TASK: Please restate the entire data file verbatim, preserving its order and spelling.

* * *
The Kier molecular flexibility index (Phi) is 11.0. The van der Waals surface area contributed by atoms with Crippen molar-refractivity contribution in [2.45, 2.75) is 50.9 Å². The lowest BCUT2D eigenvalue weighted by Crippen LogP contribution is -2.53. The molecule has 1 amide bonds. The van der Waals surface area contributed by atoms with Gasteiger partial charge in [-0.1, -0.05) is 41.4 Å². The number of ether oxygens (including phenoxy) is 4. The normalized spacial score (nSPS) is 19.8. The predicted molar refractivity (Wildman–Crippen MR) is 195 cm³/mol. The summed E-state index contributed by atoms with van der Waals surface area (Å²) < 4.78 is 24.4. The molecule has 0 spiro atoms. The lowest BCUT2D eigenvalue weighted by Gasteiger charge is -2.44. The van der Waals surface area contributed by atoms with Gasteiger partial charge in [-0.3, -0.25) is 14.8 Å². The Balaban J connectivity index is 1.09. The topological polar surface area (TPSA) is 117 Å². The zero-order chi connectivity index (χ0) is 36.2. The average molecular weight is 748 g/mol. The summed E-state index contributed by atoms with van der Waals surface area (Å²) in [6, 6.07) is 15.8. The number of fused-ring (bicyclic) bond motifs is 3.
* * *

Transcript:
The Kier molecular flexibility index (Phi) is 11.0. The van der Waals surface area contributed by atoms with Crippen molar-refractivity contribution in [2.45, 2.75) is 50.9 Å². The lowest BCUT2D eigenvalue weighted by Crippen LogP contribution is -2.53. The molecule has 1 amide bonds. The van der Waals surface area contributed by atoms with Gasteiger partial charge in [-0.1, -0.05) is 41.4 Å². The number of ether oxygens (including phenoxy) is 4. The normalized spacial score (nSPS) is 19.8. The predicted molar refractivity (Wildman–Crippen MR) is 195 cm³/mol. The summed E-state index contributed by atoms with van der Waals surface area (Å²) < 4.78 is 24.4. The molecule has 0 spiro atoms. The lowest BCUT2D eigenvalue weighted by Gasteiger charge is -2.44. The van der Waals surface area contributed by atoms with Gasteiger partial charge in [-0.3, -0.25) is 14.8 Å². The Balaban J connectivity index is 1.09. The topological polar surface area (TPSA) is 117 Å². The zero-order chi connectivity index (χ0) is 36.2. The average molecular weight is 748 g/mol. The summed E-state index contributed by atoms with van der Waals surface area (Å²) in [6, 6.07) is 15.8. The number of fused-ring (bicyclic) bond motifs is 3.